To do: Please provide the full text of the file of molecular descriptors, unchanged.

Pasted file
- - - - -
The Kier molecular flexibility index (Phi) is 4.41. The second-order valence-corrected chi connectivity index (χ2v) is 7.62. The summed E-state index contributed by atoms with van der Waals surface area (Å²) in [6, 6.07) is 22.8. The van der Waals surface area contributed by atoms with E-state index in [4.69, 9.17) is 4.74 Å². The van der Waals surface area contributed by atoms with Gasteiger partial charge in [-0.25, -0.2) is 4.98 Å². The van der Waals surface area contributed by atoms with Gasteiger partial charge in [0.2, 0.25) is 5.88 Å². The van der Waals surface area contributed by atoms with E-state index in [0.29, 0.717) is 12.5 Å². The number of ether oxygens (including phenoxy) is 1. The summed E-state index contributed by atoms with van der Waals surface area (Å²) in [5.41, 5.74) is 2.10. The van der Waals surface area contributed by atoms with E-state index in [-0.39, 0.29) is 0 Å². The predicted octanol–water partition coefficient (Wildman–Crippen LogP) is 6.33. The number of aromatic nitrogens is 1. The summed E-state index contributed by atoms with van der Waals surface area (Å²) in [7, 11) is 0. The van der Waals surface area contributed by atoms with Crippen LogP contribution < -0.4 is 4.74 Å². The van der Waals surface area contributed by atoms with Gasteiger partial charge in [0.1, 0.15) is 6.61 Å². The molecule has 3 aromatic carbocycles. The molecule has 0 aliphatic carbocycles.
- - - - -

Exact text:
The Kier molecular flexibility index (Phi) is 4.41. The second-order valence-corrected chi connectivity index (χ2v) is 7.62. The summed E-state index contributed by atoms with van der Waals surface area (Å²) in [6, 6.07) is 22.8. The van der Waals surface area contributed by atoms with E-state index in [4.69, 9.17) is 4.74 Å². The van der Waals surface area contributed by atoms with Gasteiger partial charge in [-0.25, -0.2) is 4.98 Å². The van der Waals surface area contributed by atoms with Gasteiger partial charge in [0.2, 0.25) is 5.88 Å². The van der Waals surface area contributed by atoms with E-state index in [0.29, 0.717) is 12.5 Å². The number of ether oxygens (including phenoxy) is 1. The summed E-state index contributed by atoms with van der Waals surface area (Å²) in [5.41, 5.74) is 2.10. The van der Waals surface area contributed by atoms with E-state index in [-0.39, 0.29) is 0 Å². The predicted octanol–water partition coefficient (Wildman–Crippen LogP) is 6.33. The number of aromatic nitrogens is 1. The summed E-state index contributed by atoms with van der Waals surface area (Å²) in [7, 11) is 0. The van der Waals surface area contributed by atoms with Crippen LogP contribution < -0.4 is 4.74 Å². The van der Waals surface area contributed by atoms with Gasteiger partial charge in [0.1, 0.15) is 6.61 Å². The molecule has 3 aromatic carbocycles. The molecule has 0 aliphatic carbocycles.